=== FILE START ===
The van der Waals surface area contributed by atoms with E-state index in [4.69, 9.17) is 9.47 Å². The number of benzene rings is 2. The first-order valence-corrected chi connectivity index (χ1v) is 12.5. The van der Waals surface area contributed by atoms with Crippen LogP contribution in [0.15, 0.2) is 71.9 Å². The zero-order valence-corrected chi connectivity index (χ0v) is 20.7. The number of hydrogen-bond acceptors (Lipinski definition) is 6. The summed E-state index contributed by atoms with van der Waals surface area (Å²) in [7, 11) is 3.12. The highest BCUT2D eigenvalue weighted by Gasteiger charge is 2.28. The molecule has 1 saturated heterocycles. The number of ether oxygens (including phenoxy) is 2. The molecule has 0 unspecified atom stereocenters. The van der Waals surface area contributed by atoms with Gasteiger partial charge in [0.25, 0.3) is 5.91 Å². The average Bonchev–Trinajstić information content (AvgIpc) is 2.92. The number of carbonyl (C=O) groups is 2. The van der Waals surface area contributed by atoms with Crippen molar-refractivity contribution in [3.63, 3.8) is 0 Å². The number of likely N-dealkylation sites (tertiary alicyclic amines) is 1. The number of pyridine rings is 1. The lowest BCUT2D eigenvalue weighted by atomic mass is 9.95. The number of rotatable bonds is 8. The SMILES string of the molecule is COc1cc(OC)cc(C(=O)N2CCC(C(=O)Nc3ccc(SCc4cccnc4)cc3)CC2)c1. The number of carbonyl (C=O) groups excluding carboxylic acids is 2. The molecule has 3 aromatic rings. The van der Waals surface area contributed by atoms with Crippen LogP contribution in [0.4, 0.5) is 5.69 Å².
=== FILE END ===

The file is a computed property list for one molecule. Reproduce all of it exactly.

The van der Waals surface area contributed by atoms with E-state index in [4.69, 9.17) is 9.47 Å². The number of benzene rings is 2. The first-order valence-corrected chi connectivity index (χ1v) is 12.5. The van der Waals surface area contributed by atoms with Crippen LogP contribution in [0.15, 0.2) is 71.9 Å². The zero-order valence-corrected chi connectivity index (χ0v) is 20.7. The number of hydrogen-bond acceptors (Lipinski definition) is 6. The summed E-state index contributed by atoms with van der Waals surface area (Å²) in [7, 11) is 3.12. The highest BCUT2D eigenvalue weighted by Gasteiger charge is 2.28. The molecule has 1 saturated heterocycles. The number of ether oxygens (including phenoxy) is 2. The molecule has 0 unspecified atom stereocenters. The van der Waals surface area contributed by atoms with Gasteiger partial charge in [0.25, 0.3) is 5.91 Å². The average Bonchev–Trinajstić information content (AvgIpc) is 2.92. The number of carbonyl (C=O) groups is 2. The van der Waals surface area contributed by atoms with Crippen molar-refractivity contribution in [3.63, 3.8) is 0 Å². The number of likely N-dealkylation sites (tertiary alicyclic amines) is 1. The number of pyridine rings is 1. The lowest BCUT2D eigenvalue weighted by atomic mass is 9.95. The number of rotatable bonds is 8. The SMILES string of the molecule is COc1cc(OC)cc(C(=O)N2CCC(C(=O)Nc3ccc(SCc4cccnc4)cc3)CC2)c1. The number of carbonyl (C=O) groups excluding carboxylic acids is 2. The molecule has 3 aromatic rings. The van der Waals surface area contributed by atoms with Crippen LogP contribution in [0.4, 0.5) is 5.69 Å².